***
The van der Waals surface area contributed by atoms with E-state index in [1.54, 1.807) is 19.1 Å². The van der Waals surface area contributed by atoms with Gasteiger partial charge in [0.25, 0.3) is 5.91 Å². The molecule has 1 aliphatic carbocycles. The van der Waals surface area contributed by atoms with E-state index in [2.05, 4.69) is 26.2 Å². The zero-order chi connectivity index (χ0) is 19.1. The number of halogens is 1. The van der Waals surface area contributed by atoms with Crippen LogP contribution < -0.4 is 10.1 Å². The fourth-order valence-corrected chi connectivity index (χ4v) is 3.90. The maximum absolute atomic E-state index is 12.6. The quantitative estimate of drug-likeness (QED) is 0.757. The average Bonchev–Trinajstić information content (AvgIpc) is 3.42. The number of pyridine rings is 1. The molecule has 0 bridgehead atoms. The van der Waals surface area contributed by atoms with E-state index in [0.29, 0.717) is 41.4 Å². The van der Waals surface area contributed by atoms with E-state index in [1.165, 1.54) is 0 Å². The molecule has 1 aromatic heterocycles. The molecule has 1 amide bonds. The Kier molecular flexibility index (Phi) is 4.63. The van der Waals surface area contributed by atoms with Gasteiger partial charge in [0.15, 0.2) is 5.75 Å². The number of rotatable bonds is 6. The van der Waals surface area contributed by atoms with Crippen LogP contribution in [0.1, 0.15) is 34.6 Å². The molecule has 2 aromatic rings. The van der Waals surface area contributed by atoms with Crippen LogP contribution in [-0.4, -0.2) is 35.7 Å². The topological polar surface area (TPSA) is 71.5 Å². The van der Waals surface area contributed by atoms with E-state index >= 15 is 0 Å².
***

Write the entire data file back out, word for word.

The van der Waals surface area contributed by atoms with E-state index in [1.54, 1.807) is 19.1 Å². The van der Waals surface area contributed by atoms with Gasteiger partial charge in [0.25, 0.3) is 5.91 Å². The molecule has 1 aliphatic carbocycles. The van der Waals surface area contributed by atoms with E-state index in [2.05, 4.69) is 26.2 Å². The zero-order chi connectivity index (χ0) is 19.1. The number of halogens is 1. The van der Waals surface area contributed by atoms with Crippen LogP contribution < -0.4 is 10.1 Å². The fourth-order valence-corrected chi connectivity index (χ4v) is 3.90. The maximum absolute atomic E-state index is 12.6. The quantitative estimate of drug-likeness (QED) is 0.757. The average Bonchev–Trinajstić information content (AvgIpc) is 3.42. The number of pyridine rings is 1. The molecule has 0 bridgehead atoms. The van der Waals surface area contributed by atoms with E-state index in [0.29, 0.717) is 41.4 Å². The van der Waals surface area contributed by atoms with E-state index in [1.165, 1.54) is 0 Å². The molecule has 1 aromatic heterocycles. The molecule has 1 amide bonds. The Kier molecular flexibility index (Phi) is 4.63. The van der Waals surface area contributed by atoms with Gasteiger partial charge in [0.15, 0.2) is 5.75 Å². The number of rotatable bonds is 6. The van der Waals surface area contributed by atoms with Crippen LogP contribution in [0.1, 0.15) is 34.6 Å². The molecule has 2 aromatic rings. The van der Waals surface area contributed by atoms with Crippen LogP contribution in [-0.4, -0.2) is 35.7 Å². The topological polar surface area (TPSA) is 71.5 Å². The van der Waals surface area contributed by atoms with E-state index >= 15 is 0 Å².